When death is understood as “no-death,” life is understood as “no-life.”This “no” means emancipation or liberation. This statement points to the thing itself. It is not negative.

When we point out something directly we say “no.” Because when you say “death,” you are comparing death to life. When we reach this understanding, death is death, life is life. And death and life are the same. Both are conditionality of unconditionality.

Life is polluted by a concept of death, or life polluted by a fear of death. “The reality of life,” as Uchiyama Roshi puts it, or “a deeply settled mind,” as Nishiari Bokusan puts it, could be called no-life, absolute life, or full and complete life.

Suzuki Roshi says, “Life and death are the same.” We think, What? How can he say life and death are the same? That sounds completely crackers. How can somebody say this? And then he says, “Both are conditionality and unconditionality.”

Probably we would completely agree that we don’t think life and death are the same. To us, they seem like very different things. So maybe one way of looking at this is there is the surface, which is the conventional life that we live, and we can’t live life any other way but in our conceptual framework. And there’s the foundation – no life, absolute life, or full and complete life – upon which the surface depends.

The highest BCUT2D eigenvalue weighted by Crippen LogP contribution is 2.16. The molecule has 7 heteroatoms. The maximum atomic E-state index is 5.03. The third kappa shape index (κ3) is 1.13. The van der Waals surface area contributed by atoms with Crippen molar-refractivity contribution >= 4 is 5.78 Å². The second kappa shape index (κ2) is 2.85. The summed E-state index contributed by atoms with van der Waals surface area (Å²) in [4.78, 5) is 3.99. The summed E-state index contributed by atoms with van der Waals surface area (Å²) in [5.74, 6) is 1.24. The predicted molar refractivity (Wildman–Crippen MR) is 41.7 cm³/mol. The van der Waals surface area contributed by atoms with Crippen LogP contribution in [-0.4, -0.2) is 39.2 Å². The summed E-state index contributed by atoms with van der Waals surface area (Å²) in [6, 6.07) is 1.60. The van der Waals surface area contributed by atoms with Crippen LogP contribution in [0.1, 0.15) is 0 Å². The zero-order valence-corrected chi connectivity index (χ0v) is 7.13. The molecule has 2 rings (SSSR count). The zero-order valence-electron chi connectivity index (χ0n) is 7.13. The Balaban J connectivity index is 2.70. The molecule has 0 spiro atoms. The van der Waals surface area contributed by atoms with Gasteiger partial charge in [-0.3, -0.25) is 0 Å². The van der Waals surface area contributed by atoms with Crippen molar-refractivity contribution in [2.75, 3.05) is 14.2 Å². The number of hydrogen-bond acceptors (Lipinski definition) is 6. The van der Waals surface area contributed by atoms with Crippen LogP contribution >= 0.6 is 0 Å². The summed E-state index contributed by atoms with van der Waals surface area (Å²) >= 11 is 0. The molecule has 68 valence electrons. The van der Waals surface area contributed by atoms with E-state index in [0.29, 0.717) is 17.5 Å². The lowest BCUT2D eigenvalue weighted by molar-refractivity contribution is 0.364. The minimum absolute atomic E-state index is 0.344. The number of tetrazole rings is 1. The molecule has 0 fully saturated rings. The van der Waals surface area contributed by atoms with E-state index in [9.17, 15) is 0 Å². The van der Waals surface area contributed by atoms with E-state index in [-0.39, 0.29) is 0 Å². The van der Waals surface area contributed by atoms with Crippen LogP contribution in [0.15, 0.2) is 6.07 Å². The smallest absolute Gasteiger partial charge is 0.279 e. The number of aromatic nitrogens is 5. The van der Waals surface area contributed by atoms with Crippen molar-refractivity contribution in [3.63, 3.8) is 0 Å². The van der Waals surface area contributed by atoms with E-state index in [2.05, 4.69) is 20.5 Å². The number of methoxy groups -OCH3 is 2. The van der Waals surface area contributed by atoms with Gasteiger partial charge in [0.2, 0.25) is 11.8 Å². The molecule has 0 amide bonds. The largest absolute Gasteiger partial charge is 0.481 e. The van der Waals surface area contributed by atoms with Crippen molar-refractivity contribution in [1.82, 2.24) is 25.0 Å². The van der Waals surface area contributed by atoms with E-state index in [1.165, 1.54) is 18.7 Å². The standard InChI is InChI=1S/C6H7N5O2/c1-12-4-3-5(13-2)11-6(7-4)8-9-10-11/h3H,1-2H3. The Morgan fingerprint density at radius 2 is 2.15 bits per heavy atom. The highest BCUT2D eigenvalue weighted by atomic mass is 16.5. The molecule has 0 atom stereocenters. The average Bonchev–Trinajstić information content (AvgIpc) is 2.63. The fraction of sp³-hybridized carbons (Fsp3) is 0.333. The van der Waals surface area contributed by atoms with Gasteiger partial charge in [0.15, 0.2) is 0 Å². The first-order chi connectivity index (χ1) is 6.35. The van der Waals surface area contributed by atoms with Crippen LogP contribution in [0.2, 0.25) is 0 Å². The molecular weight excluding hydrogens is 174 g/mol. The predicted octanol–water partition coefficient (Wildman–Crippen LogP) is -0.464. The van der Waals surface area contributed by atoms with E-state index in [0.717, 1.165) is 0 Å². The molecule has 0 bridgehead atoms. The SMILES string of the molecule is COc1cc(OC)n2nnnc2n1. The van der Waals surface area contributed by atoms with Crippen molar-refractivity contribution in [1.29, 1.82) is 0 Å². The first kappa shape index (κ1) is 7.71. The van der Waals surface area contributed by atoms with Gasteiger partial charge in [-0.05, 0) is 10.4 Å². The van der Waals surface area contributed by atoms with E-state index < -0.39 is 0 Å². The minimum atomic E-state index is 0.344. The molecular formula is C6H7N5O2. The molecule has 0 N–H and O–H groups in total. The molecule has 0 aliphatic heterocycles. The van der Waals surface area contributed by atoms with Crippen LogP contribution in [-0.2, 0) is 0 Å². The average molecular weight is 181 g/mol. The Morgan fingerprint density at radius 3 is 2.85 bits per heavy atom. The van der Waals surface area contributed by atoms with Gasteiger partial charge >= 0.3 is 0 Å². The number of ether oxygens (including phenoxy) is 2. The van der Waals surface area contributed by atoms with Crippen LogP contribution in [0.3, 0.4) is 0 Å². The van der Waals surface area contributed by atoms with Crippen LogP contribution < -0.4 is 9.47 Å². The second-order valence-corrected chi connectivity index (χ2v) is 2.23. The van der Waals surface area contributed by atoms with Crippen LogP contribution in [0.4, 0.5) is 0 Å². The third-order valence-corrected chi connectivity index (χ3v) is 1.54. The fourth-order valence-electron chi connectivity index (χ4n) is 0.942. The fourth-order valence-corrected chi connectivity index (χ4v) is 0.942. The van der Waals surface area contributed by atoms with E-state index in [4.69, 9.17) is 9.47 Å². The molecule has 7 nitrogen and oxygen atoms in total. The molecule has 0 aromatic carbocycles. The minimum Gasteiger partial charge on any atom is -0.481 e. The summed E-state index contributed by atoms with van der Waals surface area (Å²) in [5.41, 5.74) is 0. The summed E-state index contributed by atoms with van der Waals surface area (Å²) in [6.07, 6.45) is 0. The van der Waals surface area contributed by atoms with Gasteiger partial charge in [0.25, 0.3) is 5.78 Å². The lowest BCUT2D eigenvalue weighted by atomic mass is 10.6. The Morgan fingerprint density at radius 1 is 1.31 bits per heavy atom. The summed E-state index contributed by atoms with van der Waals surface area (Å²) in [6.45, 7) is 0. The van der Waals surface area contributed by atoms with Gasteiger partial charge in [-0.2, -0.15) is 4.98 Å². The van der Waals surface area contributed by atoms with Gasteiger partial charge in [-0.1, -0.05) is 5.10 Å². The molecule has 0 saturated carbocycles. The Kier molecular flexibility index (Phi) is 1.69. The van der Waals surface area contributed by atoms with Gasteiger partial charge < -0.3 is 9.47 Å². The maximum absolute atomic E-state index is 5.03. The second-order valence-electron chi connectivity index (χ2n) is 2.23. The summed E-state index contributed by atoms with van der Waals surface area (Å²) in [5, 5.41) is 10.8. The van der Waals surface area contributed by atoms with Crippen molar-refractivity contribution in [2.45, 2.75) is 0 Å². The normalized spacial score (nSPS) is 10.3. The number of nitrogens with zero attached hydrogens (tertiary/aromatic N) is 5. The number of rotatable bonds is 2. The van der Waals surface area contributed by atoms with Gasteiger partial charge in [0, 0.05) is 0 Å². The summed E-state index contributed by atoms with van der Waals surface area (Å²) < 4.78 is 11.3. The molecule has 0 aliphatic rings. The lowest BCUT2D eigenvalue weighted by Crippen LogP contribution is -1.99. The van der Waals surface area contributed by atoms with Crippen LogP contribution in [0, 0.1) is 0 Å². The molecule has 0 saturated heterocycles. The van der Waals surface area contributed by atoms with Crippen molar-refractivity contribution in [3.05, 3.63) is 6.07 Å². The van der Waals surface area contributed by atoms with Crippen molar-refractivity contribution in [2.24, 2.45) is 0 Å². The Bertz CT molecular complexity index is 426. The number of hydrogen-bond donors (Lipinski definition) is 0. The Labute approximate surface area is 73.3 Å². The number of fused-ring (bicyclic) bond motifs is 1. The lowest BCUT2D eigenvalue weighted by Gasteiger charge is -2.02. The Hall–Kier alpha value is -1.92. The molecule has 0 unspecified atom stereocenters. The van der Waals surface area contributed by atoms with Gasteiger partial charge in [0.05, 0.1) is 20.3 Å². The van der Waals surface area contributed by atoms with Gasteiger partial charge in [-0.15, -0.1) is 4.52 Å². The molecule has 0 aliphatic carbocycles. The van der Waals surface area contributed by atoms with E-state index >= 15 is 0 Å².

There is no life without change and development. And change depends on time. The absolute disappearance of every moment is a requirement for time. If this moment didn’t disappear, you wouldn’t have time. Time requires the disappearance of every moment. Life and death, as we think of them, depend on time.

Every molecule in your body is definitely going to live on. There are no molecules that will not continue to go on in other life forms. Similarly, your consciousness, the essence of what makes you think you are you, is not erased at the time of your death. Consciousness rolls on. As Vasubandhu says, the transformation of consciousness keeps on going.

This is a way of saying that death is actually life. There is no death. Death is life in other forms. So life is death, and death is life. This is totally reasonable and scientific. So then the question would be: How would you live?

I think that’s our practice. We’re not kidding ourselves that we are now deluded and we are going to get enlightened some day, that we are going to pass from one state to another over time. Rather, we are committed to doing our practice. We’re sitting, chanting, studying Dogen. We are certainly trying to be present to our emotions, our feelings, our thoughts, our actions, our words every moment. And we do all this with a great hope that, little by little, our lives will manifest this truth that Dogen is talking about. That we can live our lives with maximum love and with minimum fear.